Isn’t it strange? When there are complaints about drama or comedy programmes, or individual TV or radio presenters, the BBC can tell you how many it received, immediately.
When the issue is the policies of the BBC News department, that well of information suddenly dries up.
It seems the BBC could not immediately identify the total volume of complaints against Question Time over its overwhelmingly right-wing panel in last night’s (January 14) show.
One person who was clearly unhappy is Jeremy Corbyn, who live-tweeted during the debate in support of his MP, Cat Smith. This Blog welcomes his bid to bring balance to an otherwise hugely biased political programme.
A poll in the Daily Mirror asking whether the panel was biased showed 80 per cent of readers believed it was, against 20 per cent who didn’t.
This Writer was moved to tweet regarding David Dimbleby’s chairmanship of the programme. I said it’s time he retired and, for balance, the next chairman should have strong left-wing views.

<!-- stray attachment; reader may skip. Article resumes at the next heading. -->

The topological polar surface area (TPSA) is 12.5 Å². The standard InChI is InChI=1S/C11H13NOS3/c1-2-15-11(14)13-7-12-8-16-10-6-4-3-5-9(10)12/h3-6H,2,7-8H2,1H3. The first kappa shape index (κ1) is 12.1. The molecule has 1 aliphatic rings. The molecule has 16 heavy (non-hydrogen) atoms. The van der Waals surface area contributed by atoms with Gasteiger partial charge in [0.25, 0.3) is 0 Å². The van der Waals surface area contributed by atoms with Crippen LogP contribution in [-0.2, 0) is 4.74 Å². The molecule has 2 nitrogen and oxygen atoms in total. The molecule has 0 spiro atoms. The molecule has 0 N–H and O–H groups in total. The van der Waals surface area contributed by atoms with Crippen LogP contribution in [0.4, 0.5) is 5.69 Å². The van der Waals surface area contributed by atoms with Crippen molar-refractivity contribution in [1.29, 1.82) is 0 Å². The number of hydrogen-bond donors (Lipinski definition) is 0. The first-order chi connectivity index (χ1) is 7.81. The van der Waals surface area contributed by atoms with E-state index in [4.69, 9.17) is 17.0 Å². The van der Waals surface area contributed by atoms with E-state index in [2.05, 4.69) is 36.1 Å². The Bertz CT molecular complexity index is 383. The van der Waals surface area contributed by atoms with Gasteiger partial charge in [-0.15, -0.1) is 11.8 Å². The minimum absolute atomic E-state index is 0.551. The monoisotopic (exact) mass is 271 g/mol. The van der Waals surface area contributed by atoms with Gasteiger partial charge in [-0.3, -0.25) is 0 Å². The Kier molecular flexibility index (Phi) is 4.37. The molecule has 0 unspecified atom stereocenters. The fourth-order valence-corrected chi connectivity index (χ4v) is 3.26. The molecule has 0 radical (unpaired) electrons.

The BBC’s Question Time has sparked bias claims after featuring just one declared left-winger on its panel.
Journalists and Labour MPs joined criticism of the flagship political debate show on Twitter during its first screening of the new year.
The five-strong panel pitched Corbyn-supporting Labour MP Cat Smith against Tory minister Nick Boles and Ukip MEP Patrick O’Flynn.
And the two journalists were both current or former employees of newspapers owned by Rupert Murdoch – Sunday Times columnist Camilla Long and former Sun editor Kelvin MacKenzie.
The alleged lack of balance prompted fury from viewers and Labour MPs.
The bias didn’t end with Question Time. That show was immediately followed by Andrew Neil’s right-wing propaganda piece This Week, in which some lunatic (who cares who it was) tried to claim David Cameron got the better of Jeremy Corbyn in the PMQs exchange on housing. As if!
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